Constantin Brâncuşi, or Brancusi, (February 19, 1876 – March 16, 1957), was an internationally renowned Romanian sculptor, whose sculptures blend simplicity and sophistication that led the way for modernist sculptors.
Brâncuşi was born in Hobiţa, Gorj, near Târgu Jiu, and grew up in a village in Romania's Carpathian Mountains, an area known for its rich tradition of folk crafts, particularly ornate woodcarving. The simple geometric patterns of the craftsmen is seen in his mature works. His parents, Nicolae and Maria Brâncuşi, were poor peasants who earned a meagre living through back-breaking labor, and from the age of seven he herded the family's flock of sheep. He showed remarkable talent for carving objects out of wood. Strong-willed and determined, he often ran away from home to escape the bullying of his father and older brothers. At the age of nine Brâncuşi left the village to work at menial jobs in the nearest large town. At 13 he went to Craiova where he worked at a grocery store for several years. When he was 18, impressed by Brâncuşi's talent for carving, his employer financed his education at the Craiova School of Crafts (Şcoala de Meserii). There he indulged his love for woodworking, taught himself to read and write, and graduated with honors in 1898.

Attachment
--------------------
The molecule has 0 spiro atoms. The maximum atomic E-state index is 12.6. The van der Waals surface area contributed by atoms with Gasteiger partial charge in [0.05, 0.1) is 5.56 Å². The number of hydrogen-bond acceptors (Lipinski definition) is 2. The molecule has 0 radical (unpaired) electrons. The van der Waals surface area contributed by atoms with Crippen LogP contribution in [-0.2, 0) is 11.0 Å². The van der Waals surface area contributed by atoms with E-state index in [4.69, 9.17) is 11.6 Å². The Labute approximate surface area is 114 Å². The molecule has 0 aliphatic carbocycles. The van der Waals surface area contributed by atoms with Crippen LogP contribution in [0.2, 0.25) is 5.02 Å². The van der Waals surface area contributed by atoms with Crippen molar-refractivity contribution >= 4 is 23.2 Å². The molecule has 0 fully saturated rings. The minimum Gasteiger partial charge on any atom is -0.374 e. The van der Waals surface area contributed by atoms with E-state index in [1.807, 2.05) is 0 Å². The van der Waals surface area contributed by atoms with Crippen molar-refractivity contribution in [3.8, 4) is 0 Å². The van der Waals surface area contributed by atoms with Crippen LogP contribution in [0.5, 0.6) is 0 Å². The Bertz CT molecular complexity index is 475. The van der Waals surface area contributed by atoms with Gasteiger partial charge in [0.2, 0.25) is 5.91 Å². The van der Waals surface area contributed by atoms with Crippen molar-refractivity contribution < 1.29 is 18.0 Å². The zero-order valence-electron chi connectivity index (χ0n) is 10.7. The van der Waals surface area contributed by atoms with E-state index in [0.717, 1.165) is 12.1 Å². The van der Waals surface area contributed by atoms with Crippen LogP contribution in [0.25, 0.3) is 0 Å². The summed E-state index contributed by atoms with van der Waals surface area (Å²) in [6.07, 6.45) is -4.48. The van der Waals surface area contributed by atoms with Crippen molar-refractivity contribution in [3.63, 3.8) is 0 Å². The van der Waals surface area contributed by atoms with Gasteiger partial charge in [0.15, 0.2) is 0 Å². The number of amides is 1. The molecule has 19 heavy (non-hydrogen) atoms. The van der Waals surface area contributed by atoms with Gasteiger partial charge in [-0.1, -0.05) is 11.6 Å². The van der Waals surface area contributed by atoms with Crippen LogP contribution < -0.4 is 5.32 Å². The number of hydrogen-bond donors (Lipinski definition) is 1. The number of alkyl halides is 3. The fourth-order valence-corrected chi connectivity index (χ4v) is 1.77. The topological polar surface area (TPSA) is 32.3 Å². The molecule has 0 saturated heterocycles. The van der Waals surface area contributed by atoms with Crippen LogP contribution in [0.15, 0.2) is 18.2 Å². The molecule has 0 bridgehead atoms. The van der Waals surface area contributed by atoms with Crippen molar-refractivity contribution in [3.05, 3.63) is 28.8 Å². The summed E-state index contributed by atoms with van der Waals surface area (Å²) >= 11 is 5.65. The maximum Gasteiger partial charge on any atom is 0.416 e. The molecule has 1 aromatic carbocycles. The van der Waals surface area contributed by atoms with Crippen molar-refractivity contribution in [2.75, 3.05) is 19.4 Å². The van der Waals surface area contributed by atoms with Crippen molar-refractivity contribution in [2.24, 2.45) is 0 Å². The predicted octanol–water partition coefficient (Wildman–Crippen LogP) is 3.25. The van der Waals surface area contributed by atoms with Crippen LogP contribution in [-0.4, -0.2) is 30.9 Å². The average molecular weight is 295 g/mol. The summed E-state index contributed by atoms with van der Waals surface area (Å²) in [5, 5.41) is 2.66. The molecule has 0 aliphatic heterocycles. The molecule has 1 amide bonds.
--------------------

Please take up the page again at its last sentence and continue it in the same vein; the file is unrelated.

He then enrolled in the Bucharest School of Fine Arts,where he received academic training in sculpture. He worked hard, and quickly distinguished himself as talented. One of his earliest surviving works, under the guidance of his anatomy teacher, Dimitrie Gerota, is a masterfully rendered écorché (statue of a man with skin removed to reveal the muscles underneath) which was exhibited at the Romanian Athenaeum in 1903. Though just an anatomical study, it foreshadowed the sculptor's later efforts to reveal essence rather than merely copy outward appearance.